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    ABSTRACT: The availability of human tissues to support biomedical research is critical to advance translational research focused on identifying and characterizing approaches to individualized (personalized) medical care. Providing such tissues relies on three acceptable models - a tissue banking model, a prospective collection model and a combination of these two models. An unacceptable model is the "catch as catch can" model in which tissues are collected, processed and stored without goals or a plan or without standard operating procedures, i.e., portions of tissues are collected as available and processed and stored when time permits. In the tissue banking model, aliquots of tissues are collected according to SOPs. Usually specific sizes and types of tissues are collected and processed (e.g., 0.1 gm of breast cancer frozen in OCT). Using the banking model, tissues may be collected that may not be used and/or do not meet specific needs of investigators; however, at the time of an investigator request, tissues are readily available as is clinical information including clinical outcomes. In the model of prospective collection, tissues are collected based upon investigator requests including specific requirements of investigators. For example, the investigator may request that two 0.15 gm matching aliquots of breast cancer be minced while fresh, put in RPMI media with and without fetal calf serum, cooled to 4°C and shipped to the investigator on wet ice. Thus, the tissues collected prospectively meet investigator needs, all collected specimens are utilized and storage of specimens is minimized; however, investigators must wait until specimens are collected, and if needed, for clinical outcome. The operation of any tissue repository requires well trained and dedicated personnel. A quality assurance program is required which provides quality control information on the diagnosis of a specimen that is matched specifically to the specimen provided to an investigator instead of an overall diagnosis of the specimen via a surgical pathology report. This is necessary because a specific specimen may not match the diagnosis of the case due to many factors such as necrosis, unsuspected tumor invasion of apparently normal tissue, and areas of fibrosis which are mistaken grossly for tumor. Aliquots for quality control (QC) may or may not be collected at the time of collection and in some cases, QC may not occur until specimens are distributed to investigators. In establishing a tumor repository, multiple issues need to be considered. These include the available resources, long term support, space and equipment. The needs of the potential users need to be identified as to the types of tissues and services needed and the annotation expected. Other specific issues to be considered include collection of specimens potentially infected with blood borne pathogens (e.g., hepatitis B), charge back mechanisms, informatics needs and support, and investigator requirements (e.g., recognition of repository contributions in publications). In general, the repository should not perform the research of the investigators, but should provide the infrastructure necessary to support the research of the investigator. Thus, the goals of the repository must be established. Similarly, ethical and regulatory issues must be evaluated. In general, tissue repositories need ethical (e.g., IRB) and privacy (e.g., HIPAA) review. Also, safety issues need to be considered as well as how biohazards will be addressed by investigator-users. Considerations involving the transfer of specimens to other organization usually require a material transfer agreement (MTA). A MTA should address biohazards as well as indemnification. Thus, many issues must be considered and addressed in order to establish and operate successfully a biorepository.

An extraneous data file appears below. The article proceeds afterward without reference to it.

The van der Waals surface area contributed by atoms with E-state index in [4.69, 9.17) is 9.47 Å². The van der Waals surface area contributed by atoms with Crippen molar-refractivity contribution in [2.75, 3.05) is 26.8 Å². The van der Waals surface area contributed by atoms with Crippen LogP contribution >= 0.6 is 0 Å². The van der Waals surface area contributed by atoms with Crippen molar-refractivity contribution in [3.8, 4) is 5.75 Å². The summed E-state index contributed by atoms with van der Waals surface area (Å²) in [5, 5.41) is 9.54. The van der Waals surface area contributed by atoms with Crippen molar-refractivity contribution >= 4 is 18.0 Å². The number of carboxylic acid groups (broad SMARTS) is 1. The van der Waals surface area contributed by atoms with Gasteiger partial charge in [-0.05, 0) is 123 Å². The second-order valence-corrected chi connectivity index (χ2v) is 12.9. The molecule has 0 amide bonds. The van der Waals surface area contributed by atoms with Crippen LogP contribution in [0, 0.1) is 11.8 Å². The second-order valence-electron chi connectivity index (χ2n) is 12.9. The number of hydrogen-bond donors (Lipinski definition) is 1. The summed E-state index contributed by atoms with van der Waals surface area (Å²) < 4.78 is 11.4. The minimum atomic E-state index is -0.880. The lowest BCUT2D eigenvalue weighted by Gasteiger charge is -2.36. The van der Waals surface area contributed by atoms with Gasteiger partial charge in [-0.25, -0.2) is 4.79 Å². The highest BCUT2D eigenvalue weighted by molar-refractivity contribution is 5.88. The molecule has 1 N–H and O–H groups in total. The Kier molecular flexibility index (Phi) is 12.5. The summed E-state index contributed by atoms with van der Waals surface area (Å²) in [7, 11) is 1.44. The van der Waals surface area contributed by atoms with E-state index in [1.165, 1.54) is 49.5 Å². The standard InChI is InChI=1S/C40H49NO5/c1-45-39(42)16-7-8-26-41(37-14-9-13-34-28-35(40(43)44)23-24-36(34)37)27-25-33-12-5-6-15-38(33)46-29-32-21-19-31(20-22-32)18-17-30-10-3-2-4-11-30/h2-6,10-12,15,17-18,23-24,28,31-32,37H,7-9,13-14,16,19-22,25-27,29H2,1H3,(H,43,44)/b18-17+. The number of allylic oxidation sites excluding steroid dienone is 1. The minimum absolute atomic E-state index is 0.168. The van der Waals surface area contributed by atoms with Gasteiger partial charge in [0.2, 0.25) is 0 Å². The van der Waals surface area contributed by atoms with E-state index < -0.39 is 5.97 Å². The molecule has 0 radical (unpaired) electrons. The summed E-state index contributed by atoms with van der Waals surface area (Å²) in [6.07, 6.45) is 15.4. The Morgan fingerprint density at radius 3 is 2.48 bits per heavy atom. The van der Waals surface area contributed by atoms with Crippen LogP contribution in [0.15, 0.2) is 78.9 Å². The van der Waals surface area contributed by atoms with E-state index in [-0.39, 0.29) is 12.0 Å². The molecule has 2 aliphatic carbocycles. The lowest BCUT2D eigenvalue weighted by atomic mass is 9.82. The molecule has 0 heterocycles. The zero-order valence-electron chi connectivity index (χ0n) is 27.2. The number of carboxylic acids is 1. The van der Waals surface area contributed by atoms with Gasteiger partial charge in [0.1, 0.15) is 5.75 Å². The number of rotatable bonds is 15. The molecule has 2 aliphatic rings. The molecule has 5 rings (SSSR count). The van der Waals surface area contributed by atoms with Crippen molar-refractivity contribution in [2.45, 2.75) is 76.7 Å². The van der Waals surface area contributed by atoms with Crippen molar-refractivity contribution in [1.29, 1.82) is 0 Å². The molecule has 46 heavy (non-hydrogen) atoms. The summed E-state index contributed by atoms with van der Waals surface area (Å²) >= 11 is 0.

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    ABSTRACT: It has become increasingly evident that the study of DNA is inadequate to explain many, if not most, aspects of the development and progression of neoplastic lesions from pre-invasive lesions to metastasis. Thus, the term "genetic" can no longer refer to just the study of the genome. Much of the action in genetic research now shifts to the methods by which the pre-mRNA from one gene is processed to yield multiple different proteins, different quantities of the same protein as well as other forms of regulating RNA. Thus, the age of post-transcriptional processing and epigenetic control of the transfer of information from the genome has arrived. The mechanisms of post-transcriptional processing and epigenetic control that must be characterized in greater detail including alternate splicing, regulation of mRNA degradation, RNA regulatory factors including those factors which extensively edit mRNAs, control of translation, and control of protein stability and degradation. This chapter reviews many of the processes that control information from the genome to proteins and how these factors lead from less than 40,000 genes to more than an order of magnitude increase more proteins which actually control the phenotypes of cells - normal or neoplastic. It is usually the products of genes (e.g., mRNA, microRNA and proteins) that are the molecular markers that will control translational research and ultimately, individualized (personal) medical approaches to disease. This chapter emphasizes how the process of neoplasia "hijacks" the normal processes of cellular operations, especially those processes that are important in the normal development of the organisms - including proliferation, cellular death, angiogenesis, cellular mobility and invasion, and immunoregulation to ensure neoplastic development, survival and progression. This chapter reviews the wide range of processes controlling the information that flows from the genome to proteins and emphasizes how molecular steps in pure processes can be used as biomarkers to study prevention, treatment and/or management of diseases.